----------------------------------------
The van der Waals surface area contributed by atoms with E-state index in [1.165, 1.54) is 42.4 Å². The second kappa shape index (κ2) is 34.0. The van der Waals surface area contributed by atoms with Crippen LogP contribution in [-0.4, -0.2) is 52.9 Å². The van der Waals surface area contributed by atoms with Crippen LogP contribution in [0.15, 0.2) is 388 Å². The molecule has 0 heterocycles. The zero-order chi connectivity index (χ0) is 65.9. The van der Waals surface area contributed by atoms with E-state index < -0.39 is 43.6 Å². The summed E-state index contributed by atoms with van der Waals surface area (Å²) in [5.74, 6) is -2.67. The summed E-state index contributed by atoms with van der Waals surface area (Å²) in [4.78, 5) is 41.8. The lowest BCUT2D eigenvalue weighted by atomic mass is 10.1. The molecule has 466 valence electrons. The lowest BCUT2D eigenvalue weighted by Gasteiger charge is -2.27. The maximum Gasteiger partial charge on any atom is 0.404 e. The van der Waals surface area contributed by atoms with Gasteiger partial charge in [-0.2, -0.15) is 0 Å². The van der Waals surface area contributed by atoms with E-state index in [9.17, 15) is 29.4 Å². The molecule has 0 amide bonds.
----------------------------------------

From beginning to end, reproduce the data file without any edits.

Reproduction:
The van der Waals surface area contributed by atoms with E-state index in [1.165, 1.54) is 42.4 Å². The second kappa shape index (κ2) is 34.0. The van der Waals surface area contributed by atoms with Crippen LogP contribution in [-0.4, -0.2) is 52.9 Å². The van der Waals surface area contributed by atoms with Crippen LogP contribution in [0.15, 0.2) is 388 Å². The molecule has 0 heterocycles. The zero-order chi connectivity index (χ0) is 65.9. The van der Waals surface area contributed by atoms with E-state index < -0.39 is 43.6 Å². The summed E-state index contributed by atoms with van der Waals surface area (Å²) in [5.74, 6) is -2.67. The summed E-state index contributed by atoms with van der Waals surface area (Å²) in [4.78, 5) is 41.8. The lowest BCUT2D eigenvalue weighted by atomic mass is 10.1. The molecule has 466 valence electrons. The lowest BCUT2D eigenvalue weighted by Gasteiger charge is -2.27. The maximum Gasteiger partial charge on any atom is 0.404 e. The van der Waals surface area contributed by atoms with Gasteiger partial charge in [-0.2, -0.15) is 0 Å². The van der Waals surface area contributed by atoms with E-state index in [9.17, 15) is 29.4 Å². The molecule has 0 amide bonds.